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11.29.2005    |    Speaking of communion...
There are quite a few things that separate Catholics from the rest of us Christians. One of the harshest on the part of Rome is their lack of hospitality at the communion table. They've got their reasons, which I don't find convincing in the least, for they are but men, and not God.

That out of the way, I can tell you from personal experience (I was Roman Catholic) that serious Catholics are among the most dedicated Christians on this planet. Serious Catholics take their Eucharist neat, and fill themselves with the glory that is Christ.

Thought I would share this editorial description of one of those "how-to" books: "How To Get The Most Out Of The Eucharist." You could call this a checklist for the Eucharist:
Serve (Obey the command that Jesus gave to his disciples at the first Eucharist.) Adore (Put aside anything that seems to rival God in importance.) Confess (Believe in God’s power to make up for your weaknesses.) Respond (Answer in gesture, word, and song in unity with the Body of Christ.) Incline (Listen with your whole being to the Word of God.) Fast (Bring your appetites and desires to the Eucharist.) Invite (Open yourself to an encounter with Jesus.) Commune (Accept the gift of Christ in the Eucharist.) Evangelize (Take him and share the Lord with others.)
Which among these things do we find abhorrent? By themselves, in their plain meanings, I say none. The problems arise when the Eucharist is fetishized and swamped with needless ritual, and when it becomes the property of priests, and not all the people. I find nothing in the Gospels where Jesus instructed us to only take communion from a priest. Given Jesus' tussles with the temple priests, this should come as no surprise. Jesus shares His body and blood with all who proclaim Him as Lord. Period. No exceptions, no special categories, no rules of engagement. At least not if we follow Scripture.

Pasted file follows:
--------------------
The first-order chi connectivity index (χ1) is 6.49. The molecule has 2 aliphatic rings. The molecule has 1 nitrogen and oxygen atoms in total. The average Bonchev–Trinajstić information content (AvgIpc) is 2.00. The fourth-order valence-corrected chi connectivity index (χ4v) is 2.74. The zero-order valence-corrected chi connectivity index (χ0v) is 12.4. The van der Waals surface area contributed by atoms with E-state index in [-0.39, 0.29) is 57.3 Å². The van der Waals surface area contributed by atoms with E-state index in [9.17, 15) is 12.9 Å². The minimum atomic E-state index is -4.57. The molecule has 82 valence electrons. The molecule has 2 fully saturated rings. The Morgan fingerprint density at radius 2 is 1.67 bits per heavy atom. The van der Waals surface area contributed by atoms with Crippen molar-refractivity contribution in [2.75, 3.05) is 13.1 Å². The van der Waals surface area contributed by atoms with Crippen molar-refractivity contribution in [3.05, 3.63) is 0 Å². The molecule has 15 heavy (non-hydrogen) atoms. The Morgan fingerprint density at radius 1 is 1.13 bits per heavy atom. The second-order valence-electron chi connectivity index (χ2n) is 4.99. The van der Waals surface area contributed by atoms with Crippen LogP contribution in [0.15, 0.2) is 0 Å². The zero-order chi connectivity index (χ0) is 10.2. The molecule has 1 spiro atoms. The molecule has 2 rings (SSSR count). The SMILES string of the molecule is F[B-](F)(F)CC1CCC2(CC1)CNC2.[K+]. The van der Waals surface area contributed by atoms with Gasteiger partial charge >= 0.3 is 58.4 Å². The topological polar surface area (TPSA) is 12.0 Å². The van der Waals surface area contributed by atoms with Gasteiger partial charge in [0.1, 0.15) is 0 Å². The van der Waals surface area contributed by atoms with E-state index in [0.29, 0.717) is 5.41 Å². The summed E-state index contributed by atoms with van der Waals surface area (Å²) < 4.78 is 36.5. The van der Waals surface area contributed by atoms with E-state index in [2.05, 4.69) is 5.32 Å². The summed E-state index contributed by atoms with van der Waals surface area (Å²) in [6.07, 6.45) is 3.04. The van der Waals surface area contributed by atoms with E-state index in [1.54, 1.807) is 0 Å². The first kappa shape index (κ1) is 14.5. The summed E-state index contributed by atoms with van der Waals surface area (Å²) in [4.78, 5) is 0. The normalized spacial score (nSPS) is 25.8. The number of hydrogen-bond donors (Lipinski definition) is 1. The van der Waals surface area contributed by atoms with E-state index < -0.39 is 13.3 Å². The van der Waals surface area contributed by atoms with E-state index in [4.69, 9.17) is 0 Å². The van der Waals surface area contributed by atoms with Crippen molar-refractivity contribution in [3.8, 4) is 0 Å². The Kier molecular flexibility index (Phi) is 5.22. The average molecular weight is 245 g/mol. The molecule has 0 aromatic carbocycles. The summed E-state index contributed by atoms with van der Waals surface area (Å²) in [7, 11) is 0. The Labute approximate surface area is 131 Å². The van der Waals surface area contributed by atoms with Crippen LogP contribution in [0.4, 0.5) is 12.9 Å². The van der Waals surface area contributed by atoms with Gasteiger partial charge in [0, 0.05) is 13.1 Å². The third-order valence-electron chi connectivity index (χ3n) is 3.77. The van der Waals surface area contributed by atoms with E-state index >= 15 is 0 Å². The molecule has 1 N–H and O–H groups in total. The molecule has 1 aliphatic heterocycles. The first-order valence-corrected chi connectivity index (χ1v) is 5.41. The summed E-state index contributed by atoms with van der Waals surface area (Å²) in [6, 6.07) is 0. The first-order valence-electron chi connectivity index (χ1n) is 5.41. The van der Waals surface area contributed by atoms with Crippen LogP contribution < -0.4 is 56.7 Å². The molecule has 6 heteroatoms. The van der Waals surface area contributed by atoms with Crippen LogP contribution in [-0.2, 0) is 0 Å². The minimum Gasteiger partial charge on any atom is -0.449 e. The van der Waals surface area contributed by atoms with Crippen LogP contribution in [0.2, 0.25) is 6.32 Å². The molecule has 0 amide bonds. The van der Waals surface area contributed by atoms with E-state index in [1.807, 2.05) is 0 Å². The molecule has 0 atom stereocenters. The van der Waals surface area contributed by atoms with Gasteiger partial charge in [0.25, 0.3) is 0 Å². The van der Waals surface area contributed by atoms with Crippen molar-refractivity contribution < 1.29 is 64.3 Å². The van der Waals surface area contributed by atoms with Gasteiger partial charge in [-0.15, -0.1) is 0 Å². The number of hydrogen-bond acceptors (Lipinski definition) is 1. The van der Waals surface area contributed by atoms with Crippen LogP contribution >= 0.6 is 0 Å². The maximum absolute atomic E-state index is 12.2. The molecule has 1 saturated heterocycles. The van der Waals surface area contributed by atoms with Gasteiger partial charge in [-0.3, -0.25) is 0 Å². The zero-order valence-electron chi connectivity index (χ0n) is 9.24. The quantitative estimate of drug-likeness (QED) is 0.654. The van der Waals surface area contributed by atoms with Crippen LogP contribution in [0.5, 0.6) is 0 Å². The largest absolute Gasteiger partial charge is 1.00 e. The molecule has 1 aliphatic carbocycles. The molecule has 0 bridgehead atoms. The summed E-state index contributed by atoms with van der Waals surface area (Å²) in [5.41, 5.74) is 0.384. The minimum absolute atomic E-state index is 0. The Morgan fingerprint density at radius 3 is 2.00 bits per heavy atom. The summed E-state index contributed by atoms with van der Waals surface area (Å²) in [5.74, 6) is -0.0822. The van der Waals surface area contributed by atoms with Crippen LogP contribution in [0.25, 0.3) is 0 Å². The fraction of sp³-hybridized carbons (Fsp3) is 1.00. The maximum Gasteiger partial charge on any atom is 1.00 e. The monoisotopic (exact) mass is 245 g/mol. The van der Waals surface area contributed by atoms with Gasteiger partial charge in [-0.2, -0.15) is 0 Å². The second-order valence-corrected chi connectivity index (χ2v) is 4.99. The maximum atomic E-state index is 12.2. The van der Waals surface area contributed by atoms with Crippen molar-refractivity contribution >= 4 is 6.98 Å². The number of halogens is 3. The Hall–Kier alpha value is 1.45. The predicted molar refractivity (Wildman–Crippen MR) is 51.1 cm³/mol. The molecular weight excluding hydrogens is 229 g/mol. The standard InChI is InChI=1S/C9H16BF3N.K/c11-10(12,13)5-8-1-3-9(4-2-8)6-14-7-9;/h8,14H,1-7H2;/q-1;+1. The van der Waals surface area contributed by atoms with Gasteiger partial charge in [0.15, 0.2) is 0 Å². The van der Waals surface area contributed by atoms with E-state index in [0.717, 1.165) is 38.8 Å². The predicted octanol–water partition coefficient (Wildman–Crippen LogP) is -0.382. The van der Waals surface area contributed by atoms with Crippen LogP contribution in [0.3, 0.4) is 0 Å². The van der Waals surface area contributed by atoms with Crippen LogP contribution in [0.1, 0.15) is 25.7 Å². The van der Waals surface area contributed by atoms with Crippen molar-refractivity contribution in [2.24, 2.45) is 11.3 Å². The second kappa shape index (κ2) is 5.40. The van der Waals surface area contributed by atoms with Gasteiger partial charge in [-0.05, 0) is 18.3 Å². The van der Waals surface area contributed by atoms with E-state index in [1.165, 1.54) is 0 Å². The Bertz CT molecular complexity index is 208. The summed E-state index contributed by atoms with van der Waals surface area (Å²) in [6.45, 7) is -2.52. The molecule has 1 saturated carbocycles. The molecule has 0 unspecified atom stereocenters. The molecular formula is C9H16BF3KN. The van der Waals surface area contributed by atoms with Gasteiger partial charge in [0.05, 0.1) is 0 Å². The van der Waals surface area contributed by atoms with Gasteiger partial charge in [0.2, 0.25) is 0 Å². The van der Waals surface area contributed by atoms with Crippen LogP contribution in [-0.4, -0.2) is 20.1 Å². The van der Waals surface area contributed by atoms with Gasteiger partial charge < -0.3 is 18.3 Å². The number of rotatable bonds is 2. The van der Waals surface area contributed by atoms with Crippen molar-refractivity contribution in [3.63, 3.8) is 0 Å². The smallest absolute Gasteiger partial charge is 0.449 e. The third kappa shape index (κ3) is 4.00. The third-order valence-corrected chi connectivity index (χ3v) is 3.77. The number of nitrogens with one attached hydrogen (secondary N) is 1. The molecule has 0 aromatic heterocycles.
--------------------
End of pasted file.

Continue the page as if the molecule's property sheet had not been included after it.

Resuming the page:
We who claim to be Protestants (prounounce this word with the accent on the second syllable to grasp its original meaning) may complain and moan about Catholic exclusivity and the fantastical claims about the "real presence" of Christ in the Eucharist. But we should never deny that Christ is real, and always with us. And that the Lord's table is but one place to allow us to focus completely on Him and His Dad.

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Blogger Bob Waters said...

What's "fanatical" about the plain sense of the words, "This is My body...this is My blood?"

Ahd what is virtuous about setting aside the plain meaning of the Lord's words in favor of an interpretation based soley on rationalistic human philosophy?

The Real Presence is what Jesus asserted. They who deny it reject His plain and simple teaching.

11:34 PM, March 03, 2006  

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About this site and the author

Welcome. My name is John Luke Rich, (very) struggling Christian. The focus here is Christianity in its many varieties, its fussing and feuding, how it impacts our lives and our society, with detours to consider it with other faiths (or lack thereof).

Call this blog my way of evangelizing on the internet.

Putting it differently, we're only here on this earth a short time. It's the rest of eternity that we should be most concerned about. Call it the care and feeding of our souls.

I was born Jewish, and born again in Christ Jesus over thirty years ago. First as a Roman Catholic; now a Calvinist by persuasion and a Baptist by denomination. But I'm hardly a poster boy for doctrinal rigidity.

I believe that Scripture is the rock on which all Christian churches must stand -- or sink if they are not so grounded. I believe that we are saved by faith, but hardly in a vacuum. That faith is a gift from God, through no agency on our part -- although we sometimes turn a deaf ear and choose to ignore God's knocking on the door.

To be Christian is to evangelize. Those who think it not their part to evangelize perhaps haven't truly understood what our Lord told us in Matthew 28. We must preach the Gospel as best we are able. Using words if necessary.

Though my faith waxes and wanes, it never seems to go away. Sometimes I wish it would, to give me some peace of mind. But then, Jesus never said that walking with Him was going to be easy...

Final note: I also blog as Jack Rich on cultural, political and other things over at Wrong Side of the Tracks

Thanks for stopping by.